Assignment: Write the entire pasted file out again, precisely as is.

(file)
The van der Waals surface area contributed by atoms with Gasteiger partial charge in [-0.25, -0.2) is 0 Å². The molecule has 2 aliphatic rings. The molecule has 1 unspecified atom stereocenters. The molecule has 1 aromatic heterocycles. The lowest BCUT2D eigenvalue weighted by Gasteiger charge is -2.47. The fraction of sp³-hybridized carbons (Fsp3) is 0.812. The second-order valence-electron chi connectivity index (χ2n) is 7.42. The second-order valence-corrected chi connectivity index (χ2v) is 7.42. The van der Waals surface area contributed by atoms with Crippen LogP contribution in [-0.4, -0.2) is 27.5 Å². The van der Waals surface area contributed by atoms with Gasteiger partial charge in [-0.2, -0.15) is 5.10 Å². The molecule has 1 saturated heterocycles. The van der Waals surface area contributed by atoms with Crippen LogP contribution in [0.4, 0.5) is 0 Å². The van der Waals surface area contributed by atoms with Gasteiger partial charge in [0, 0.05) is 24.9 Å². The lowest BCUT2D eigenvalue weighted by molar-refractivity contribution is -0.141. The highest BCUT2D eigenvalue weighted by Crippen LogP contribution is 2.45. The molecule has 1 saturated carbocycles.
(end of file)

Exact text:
The van der Waals surface area contributed by atoms with Gasteiger partial charge in [-0.25, -0.2) is 0 Å². The molecule has 2 aliphatic rings. The molecule has 1 unspecified atom stereocenters. The molecule has 1 aromatic heterocycles. The lowest BCUT2D eigenvalue weighted by Gasteiger charge is -2.47. The fraction of sp³-hybridized carbons (Fsp3) is 0.812. The second-order valence-electron chi connectivity index (χ2n) is 7.42. The second-order valence-corrected chi connectivity index (χ2v) is 7.42. The van der Waals surface area contributed by atoms with Crippen LogP contribution in [-0.4, -0.2) is 27.5 Å². The van der Waals surface area contributed by atoms with Gasteiger partial charge in [-0.2, -0.15) is 5.10 Å². The molecule has 1 saturated heterocycles. The van der Waals surface area contributed by atoms with Crippen LogP contribution in [0.4, 0.5) is 0 Å². The van der Waals surface area contributed by atoms with Gasteiger partial charge in [0, 0.05) is 24.9 Å². The lowest BCUT2D eigenvalue weighted by molar-refractivity contribution is -0.141. The highest BCUT2D eigenvalue weighted by Crippen LogP contribution is 2.45. The molecule has 1 saturated carbocycles.